Aristotale Metaphysics

Posted by Ali Reda | Posted in | Posted on 7/04/2012

Heraclitus argued that things that appear to be permanent are in fact always gradually changing. Therefore, though we believe we are surrounded by a world of things that remain identical through time, this world is really in flux, with no underlying structure or identity. By contrast, Parmenides argued that we can reach certain conclusions by means of reason alone, making no use of the senses. What we acquire through the process of reason is fixed, unchanging and eternal. The world is not made up of a variety of things in constant flux, but of one single Truth or reality. Plato’s theory of forms is a synthesis of these two views. Given, any object that changes is in an imperfect state. Then, the form of each object we see in this world is an imperfect reflection of the perfect form of the object. For example, Plato claimed a chair may take many forms, but in the perfect world there is only one perfect form of chair.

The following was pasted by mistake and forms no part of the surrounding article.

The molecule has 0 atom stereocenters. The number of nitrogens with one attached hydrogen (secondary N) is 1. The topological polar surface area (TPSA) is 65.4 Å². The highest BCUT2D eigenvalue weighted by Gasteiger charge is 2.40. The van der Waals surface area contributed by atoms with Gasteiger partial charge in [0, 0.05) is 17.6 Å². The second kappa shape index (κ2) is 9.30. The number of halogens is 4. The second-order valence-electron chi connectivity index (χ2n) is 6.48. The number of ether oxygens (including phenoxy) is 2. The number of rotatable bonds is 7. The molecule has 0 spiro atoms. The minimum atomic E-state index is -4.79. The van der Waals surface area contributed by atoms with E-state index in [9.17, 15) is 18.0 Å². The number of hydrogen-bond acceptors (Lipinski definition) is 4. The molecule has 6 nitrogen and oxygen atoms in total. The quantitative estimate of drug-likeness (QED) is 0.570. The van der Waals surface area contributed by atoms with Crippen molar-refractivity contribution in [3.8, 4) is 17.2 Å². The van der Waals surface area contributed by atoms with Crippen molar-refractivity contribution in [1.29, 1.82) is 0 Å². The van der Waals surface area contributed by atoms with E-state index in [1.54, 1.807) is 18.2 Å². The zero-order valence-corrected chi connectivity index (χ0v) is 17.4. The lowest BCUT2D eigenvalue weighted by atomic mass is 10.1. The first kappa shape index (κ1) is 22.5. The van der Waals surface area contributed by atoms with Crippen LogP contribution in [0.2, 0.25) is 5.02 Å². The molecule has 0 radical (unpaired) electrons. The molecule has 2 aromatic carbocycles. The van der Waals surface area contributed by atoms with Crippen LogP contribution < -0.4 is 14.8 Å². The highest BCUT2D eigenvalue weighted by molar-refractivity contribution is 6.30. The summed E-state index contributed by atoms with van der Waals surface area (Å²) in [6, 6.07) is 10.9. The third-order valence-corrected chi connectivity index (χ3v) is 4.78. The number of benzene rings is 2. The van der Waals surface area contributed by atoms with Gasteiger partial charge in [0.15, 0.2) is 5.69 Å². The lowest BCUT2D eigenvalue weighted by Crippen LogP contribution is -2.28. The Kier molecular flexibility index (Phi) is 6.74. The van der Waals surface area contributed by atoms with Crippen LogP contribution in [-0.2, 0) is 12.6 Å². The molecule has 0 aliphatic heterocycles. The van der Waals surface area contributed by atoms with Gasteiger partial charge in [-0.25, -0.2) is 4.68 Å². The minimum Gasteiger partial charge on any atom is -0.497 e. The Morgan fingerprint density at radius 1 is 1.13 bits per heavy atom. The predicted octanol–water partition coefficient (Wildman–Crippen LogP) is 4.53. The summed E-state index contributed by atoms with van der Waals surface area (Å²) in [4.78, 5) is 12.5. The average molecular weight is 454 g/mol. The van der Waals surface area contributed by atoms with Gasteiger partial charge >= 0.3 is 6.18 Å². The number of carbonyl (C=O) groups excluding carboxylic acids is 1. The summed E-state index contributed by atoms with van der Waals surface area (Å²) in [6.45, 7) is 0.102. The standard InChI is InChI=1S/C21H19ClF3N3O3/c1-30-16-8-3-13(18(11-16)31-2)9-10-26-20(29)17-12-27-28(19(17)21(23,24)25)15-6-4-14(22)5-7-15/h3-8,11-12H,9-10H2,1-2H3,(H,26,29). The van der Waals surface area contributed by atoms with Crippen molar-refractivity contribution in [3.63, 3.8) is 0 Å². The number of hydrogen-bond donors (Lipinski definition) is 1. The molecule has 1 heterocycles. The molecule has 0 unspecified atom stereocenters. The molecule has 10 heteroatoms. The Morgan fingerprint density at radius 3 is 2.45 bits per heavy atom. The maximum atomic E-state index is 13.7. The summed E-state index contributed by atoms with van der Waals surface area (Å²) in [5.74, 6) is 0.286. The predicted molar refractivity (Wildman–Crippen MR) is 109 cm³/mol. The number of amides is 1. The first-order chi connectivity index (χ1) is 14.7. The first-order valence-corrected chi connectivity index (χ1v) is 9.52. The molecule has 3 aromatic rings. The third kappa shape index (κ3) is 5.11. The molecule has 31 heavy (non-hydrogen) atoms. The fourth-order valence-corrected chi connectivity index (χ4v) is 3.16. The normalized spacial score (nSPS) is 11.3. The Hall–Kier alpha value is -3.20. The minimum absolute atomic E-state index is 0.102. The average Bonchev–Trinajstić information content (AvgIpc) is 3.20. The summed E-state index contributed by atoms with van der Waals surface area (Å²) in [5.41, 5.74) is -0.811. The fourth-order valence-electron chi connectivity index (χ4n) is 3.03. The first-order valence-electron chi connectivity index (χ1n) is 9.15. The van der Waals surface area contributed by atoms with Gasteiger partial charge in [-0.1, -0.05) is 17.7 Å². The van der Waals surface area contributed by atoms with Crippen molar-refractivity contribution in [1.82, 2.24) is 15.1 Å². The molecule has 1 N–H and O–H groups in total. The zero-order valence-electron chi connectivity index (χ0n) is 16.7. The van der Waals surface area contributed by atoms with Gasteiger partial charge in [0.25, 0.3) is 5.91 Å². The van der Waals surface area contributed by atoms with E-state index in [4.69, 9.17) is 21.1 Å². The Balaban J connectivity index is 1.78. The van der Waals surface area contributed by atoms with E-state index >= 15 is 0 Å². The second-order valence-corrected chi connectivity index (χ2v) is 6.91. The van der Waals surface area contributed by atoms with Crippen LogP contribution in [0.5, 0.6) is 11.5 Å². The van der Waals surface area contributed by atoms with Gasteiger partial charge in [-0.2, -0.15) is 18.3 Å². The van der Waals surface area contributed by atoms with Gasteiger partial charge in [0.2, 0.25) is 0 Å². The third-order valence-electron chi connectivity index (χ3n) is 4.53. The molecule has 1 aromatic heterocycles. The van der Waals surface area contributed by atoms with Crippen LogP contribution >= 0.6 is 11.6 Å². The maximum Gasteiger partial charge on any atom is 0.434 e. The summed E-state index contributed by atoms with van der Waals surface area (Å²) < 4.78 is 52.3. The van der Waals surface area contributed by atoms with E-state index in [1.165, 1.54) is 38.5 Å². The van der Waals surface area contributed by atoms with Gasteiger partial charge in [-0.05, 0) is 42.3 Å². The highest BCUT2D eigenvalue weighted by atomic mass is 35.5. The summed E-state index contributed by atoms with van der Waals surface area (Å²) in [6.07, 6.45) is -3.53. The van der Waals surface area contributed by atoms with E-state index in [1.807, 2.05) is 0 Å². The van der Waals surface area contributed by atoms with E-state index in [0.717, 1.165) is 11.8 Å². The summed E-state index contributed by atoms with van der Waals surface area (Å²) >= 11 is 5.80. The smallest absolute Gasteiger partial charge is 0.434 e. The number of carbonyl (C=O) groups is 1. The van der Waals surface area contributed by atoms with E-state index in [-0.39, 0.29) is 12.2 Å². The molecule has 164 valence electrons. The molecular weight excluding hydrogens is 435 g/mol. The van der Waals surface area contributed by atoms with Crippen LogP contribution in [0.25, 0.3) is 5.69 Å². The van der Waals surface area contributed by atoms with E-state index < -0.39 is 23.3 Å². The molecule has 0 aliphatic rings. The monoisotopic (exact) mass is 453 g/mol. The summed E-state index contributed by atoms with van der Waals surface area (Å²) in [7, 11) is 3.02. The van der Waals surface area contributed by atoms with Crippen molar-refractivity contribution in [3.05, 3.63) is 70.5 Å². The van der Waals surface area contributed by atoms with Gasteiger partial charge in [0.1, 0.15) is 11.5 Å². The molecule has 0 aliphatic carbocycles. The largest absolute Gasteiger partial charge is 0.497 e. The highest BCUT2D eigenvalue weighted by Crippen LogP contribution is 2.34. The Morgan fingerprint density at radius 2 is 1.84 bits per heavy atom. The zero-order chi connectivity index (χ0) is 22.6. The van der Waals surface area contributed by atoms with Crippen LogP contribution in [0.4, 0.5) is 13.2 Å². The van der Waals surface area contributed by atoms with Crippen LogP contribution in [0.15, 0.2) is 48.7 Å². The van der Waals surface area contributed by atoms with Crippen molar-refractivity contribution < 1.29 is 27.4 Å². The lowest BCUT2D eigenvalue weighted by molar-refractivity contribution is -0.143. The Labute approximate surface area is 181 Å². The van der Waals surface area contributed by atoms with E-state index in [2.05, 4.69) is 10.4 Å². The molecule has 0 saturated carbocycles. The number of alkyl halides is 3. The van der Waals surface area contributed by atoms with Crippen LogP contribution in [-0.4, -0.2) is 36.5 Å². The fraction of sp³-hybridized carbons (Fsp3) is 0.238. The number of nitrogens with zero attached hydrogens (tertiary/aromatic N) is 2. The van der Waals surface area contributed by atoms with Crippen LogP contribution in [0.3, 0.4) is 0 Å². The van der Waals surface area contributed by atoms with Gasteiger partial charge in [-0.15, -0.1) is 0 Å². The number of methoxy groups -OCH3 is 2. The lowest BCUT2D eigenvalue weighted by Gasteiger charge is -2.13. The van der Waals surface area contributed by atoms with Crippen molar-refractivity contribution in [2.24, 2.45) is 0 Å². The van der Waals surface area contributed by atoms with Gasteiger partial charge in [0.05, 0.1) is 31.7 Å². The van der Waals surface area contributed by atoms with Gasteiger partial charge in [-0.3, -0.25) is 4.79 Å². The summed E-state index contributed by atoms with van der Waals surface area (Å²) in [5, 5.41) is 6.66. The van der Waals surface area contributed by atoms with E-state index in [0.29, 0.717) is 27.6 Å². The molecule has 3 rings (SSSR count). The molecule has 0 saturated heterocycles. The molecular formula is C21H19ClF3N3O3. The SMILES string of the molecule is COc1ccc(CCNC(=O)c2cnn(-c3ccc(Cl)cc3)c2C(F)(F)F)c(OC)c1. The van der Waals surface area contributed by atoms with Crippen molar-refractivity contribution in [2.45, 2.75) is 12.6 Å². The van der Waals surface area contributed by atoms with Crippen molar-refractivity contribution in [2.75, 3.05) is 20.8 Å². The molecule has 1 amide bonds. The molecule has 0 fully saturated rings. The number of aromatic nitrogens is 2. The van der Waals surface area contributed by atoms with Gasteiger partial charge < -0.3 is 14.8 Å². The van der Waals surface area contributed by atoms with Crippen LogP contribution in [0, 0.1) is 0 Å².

Aristotle encountered the theory of forms when he studied at the Academy, which he joined at the age of about 18 in the 360s B.C.[4] Aristotle soon expanded on the concept of forms in his Metaphysics. He believed that in every change there is something which persists through the change (for example, Socrates), and something else which did not exist before, but comes into existence as a result of the change (musical Socrates). To explain how Socrates comes to be born (since he did not exist before he was born) Aristotle says that it is ‘matter’ (hyle) that underlies the change. The matter has the ‘form’ of Socrates imposed on it to become Socrates himself. Thus all the things around us, all substances, are composites of two radically different things: form and matter. This doctrine is sometimes known as Hylomorphism (from the Greek words for matter and form).